4 theories of consciousness for the age of accelerating AI
Is the new generation of AI conscious? Or at what point might it become conscious?
To answer this we need to have a clearly defined theory of consciousness. We will never ‘agree’ on the best theory or model, but if we have a set of contenders that are well articulated we can debate with some specificity.
Here are four of the most relevant models for consciousness relevant to the advent of AI.
Integrated Information Theory
Integrated Information Theory (IIT) has been proposed by Guilio Tononi and is supported by leading AI researchers such as Max Tegmark.
IIT proposes that consciousness stems from the integration of information within a system. Tthe degree of consciousness in a system is determined by the quantity and quality of interconnectedness between its components. IIT uses mathematical models and principles to quantify the level of consciousness in a value called “phi” (Φ)., which represents the amount of integrated, functionally interdependent information present in a system. As such, Phi could be calculated for AI systems.
IIT has received many critiques, notably from renowned computer scientist Scott Aaronson. He however interestingly notes that:
In my opinion, the fact that Integrated Information Theory is wrong—demonstrably wrong, for reasons that go to its core—puts it in something like the top 2% of all mathematical theories of consciousness ever proposed. Almost all competing theories of consciousness, it seems to me, have been so vague, fluffy, and malleable that they can only aspire to wrongness.
Global Workspace Theory
Global Workspace Theory (GWT), proposed by psychologist Bernard Baars, posits consciousness arises from the global broadcasting of information within the brain. It suggests that the brain consists of many specialized processes that operate in parallel. However, only a limited amount of information can be globally shared at any given time, forming a “global workspace” that is the basis for conscious experience.
In GWT, consciousness arises when information is globally broadcast across the brain’s neural networks, allowing the integration of information from multiple brain regions and the coordination of cognitive processes such as perception, attention, memory, and decision-making. This model imples that AI systems with a global workspace-like architecture might lead to consciousness emerging.
Critiques of GWT point out that it doesn’t address the “hard problem” of consciousness, and is not detailed enough to test and verify, to Aaronson’s point, and it doesn’t provide explanation for the subjective, qualitative aspects of conscious experience.
Computational Theory of Mind
Computational Theory of Mind (CTM) proposes that the mind is an information-processing system, with mental states and processes essentially being computational. As such, the human brain is effectively a complex computer that processes inputs, manipulates symbols, and generates outputs based on implicity algorithms. CTM suggests that consciousness might emerge in AI systems as they develop more advanced computational abilities and replicate human-like cognitive processes.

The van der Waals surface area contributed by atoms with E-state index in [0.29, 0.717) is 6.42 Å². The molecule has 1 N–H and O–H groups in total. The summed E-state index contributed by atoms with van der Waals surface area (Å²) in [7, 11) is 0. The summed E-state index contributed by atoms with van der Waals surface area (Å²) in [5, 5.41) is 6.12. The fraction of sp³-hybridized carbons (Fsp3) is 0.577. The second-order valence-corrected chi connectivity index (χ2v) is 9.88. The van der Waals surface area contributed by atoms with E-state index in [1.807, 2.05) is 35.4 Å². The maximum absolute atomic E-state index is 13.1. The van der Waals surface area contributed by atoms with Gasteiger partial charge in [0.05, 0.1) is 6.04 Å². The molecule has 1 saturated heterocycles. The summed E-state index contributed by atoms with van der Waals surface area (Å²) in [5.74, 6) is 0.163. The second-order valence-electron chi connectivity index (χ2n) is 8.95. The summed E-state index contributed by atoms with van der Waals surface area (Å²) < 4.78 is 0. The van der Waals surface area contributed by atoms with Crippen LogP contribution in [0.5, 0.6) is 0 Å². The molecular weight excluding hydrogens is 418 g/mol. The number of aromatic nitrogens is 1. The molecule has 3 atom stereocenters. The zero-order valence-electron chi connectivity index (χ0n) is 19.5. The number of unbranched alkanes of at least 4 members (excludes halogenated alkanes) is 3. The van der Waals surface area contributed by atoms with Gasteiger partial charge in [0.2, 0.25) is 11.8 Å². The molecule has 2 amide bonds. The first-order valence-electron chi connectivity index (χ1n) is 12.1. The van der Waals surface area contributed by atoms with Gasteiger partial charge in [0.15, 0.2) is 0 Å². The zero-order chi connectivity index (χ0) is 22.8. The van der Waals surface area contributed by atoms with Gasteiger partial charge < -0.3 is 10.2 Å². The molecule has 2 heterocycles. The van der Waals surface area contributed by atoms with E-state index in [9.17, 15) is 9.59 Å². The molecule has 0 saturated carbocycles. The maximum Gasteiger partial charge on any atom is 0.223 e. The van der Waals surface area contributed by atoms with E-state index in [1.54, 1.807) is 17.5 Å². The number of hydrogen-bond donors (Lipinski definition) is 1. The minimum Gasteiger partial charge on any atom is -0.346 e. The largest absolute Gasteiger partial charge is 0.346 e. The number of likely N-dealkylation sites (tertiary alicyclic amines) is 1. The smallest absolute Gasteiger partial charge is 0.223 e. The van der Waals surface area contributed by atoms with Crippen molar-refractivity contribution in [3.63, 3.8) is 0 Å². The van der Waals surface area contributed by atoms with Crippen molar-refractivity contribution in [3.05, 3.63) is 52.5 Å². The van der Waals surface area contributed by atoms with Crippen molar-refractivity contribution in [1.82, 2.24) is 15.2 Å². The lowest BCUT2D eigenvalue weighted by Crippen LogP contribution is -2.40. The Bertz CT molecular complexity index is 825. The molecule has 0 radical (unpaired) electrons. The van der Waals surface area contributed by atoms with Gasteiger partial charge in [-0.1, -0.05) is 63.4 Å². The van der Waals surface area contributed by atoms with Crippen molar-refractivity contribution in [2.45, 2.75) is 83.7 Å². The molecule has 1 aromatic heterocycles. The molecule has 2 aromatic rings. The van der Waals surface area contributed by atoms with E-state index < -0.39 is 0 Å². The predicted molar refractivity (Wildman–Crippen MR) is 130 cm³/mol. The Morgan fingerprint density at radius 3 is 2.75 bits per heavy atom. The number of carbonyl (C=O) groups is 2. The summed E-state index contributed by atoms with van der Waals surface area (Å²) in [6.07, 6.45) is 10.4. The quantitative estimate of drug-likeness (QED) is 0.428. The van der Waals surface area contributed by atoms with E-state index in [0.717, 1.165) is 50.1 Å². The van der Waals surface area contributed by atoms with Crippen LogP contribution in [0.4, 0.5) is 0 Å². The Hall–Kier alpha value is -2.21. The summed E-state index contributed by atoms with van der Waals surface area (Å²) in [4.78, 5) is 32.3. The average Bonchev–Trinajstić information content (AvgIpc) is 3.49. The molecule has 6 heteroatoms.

CTM has shaped large proportions of the development of AI, in the attempt to replicate human cognitive processes that might lead to consciousness. AI has often modeled human cognition, using approaches such as symbolic AI and connectionism.
There is a fundamental debate at play here, with many in AI eschewing this approach and creating distinct mechanisms for intelligence, that thus might not lead to the emergence of consciousness in the way suggested by CTM. Part of this is that the computational models implemented likely do not mirror to any significant degree the biological processes in the brain. Also, CTM deals directly with cognition, without address conscious phenomena like emotions, motivation, and intuition.
Multiple Drafts Model and Intentional Stance
Philosopher Daniel Dennett is perhaps the most influential scholar on consciousness, with many of his ideas addressing the potential of consciousness arising in AI.
In particular his Multiple Drafts Model argues that there is no central location or single stream of conscious experience in the brain. Instead, consciousness arises from parallel and distributed processing of information. This model challenges the traditional Cartesian Theater view, which assumes that there is a single, unified location where consciousness occurs. In the context of AI, the Multiple Drafts Model suggests that consciousness may emerge in artificial systems as a result of parallel and distributed information processing, rather than requiring a single, centralized processor for conscious experience.
To complement this approach, Dennett has proposed Intentional Stance as a strategy for predicting and explaining the behavior of systems (including humans and AI) by attributing beliefs, desires, and intentions to them. In the context of AI, the intentional stance implies that treating artificial systems as if they have beliefs, desires, and intentions may be a practical approach for assessing and interacting with AI, regardless of whether they possess consciousness in the same way that humans do.
Disclaimer: these are sophisticated theories that I am not an expert on, and these are highly simplified summaries, I have used AI to assist in my research but these are largely go to the links for more detail.
Consciousness and the future of AI